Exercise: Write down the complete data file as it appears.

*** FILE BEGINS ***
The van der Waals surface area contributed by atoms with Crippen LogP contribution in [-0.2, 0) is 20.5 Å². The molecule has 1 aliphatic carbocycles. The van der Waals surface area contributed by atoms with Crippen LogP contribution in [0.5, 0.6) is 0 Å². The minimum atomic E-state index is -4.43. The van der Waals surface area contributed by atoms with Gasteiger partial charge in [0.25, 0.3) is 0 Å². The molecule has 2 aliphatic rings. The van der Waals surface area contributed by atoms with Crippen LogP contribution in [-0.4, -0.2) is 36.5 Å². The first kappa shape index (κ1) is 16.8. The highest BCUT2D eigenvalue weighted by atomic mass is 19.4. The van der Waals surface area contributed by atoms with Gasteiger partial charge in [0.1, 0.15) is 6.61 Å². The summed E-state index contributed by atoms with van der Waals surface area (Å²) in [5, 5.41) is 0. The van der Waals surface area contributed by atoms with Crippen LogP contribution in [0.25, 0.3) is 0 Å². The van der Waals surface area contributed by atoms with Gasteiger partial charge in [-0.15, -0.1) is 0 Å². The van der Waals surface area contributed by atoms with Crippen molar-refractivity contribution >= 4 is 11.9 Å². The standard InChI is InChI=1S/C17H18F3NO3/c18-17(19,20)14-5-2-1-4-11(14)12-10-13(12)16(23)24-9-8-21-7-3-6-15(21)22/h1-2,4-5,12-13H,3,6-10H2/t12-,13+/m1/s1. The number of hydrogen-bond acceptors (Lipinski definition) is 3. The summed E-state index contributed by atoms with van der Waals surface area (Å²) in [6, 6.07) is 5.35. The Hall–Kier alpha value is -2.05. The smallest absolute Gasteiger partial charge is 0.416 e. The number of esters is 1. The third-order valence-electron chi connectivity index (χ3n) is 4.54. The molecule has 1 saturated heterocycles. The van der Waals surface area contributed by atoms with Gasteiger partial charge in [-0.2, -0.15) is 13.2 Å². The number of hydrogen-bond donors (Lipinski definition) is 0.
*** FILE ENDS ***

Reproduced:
The van der Waals surface area contributed by atoms with Crippen LogP contribution in [-0.2, 0) is 20.5 Å². The molecule has 1 aliphatic carbocycles. The van der Waals surface area contributed by atoms with Crippen LogP contribution in [0.5, 0.6) is 0 Å². The minimum atomic E-state index is -4.43. The van der Waals surface area contributed by atoms with Gasteiger partial charge in [0.25, 0.3) is 0 Å². The molecule has 2 aliphatic rings. The van der Waals surface area contributed by atoms with Crippen LogP contribution in [-0.4, -0.2) is 36.5 Å². The first kappa shape index (κ1) is 16.8. The highest BCUT2D eigenvalue weighted by atomic mass is 19.4. The van der Waals surface area contributed by atoms with Gasteiger partial charge in [0.1, 0.15) is 6.61 Å². The summed E-state index contributed by atoms with van der Waals surface area (Å²) in [5, 5.41) is 0. The van der Waals surface area contributed by atoms with Crippen LogP contribution in [0.25, 0.3) is 0 Å². The van der Waals surface area contributed by atoms with Gasteiger partial charge in [-0.15, -0.1) is 0 Å². The van der Waals surface area contributed by atoms with Crippen molar-refractivity contribution >= 4 is 11.9 Å². The standard InChI is InChI=1S/C17H18F3NO3/c18-17(19,20)14-5-2-1-4-11(14)12-10-13(12)16(23)24-9-8-21-7-3-6-15(21)22/h1-2,4-5,12-13H,3,6-10H2/t12-,13+/m1/s1. The number of hydrogen-bond acceptors (Lipinski definition) is 3. The summed E-state index contributed by atoms with van der Waals surface area (Å²) in [6, 6.07) is 5.35. The Hall–Kier alpha value is -2.05. The smallest absolute Gasteiger partial charge is 0.416 e. The number of esters is 1. The third-order valence-electron chi connectivity index (χ3n) is 4.54. The molecule has 1 saturated heterocycles. The van der Waals surface area contributed by atoms with Gasteiger partial charge in [-0.2, -0.15) is 13.2 Å². The number of hydrogen-bond donors (Lipinski definition) is 0.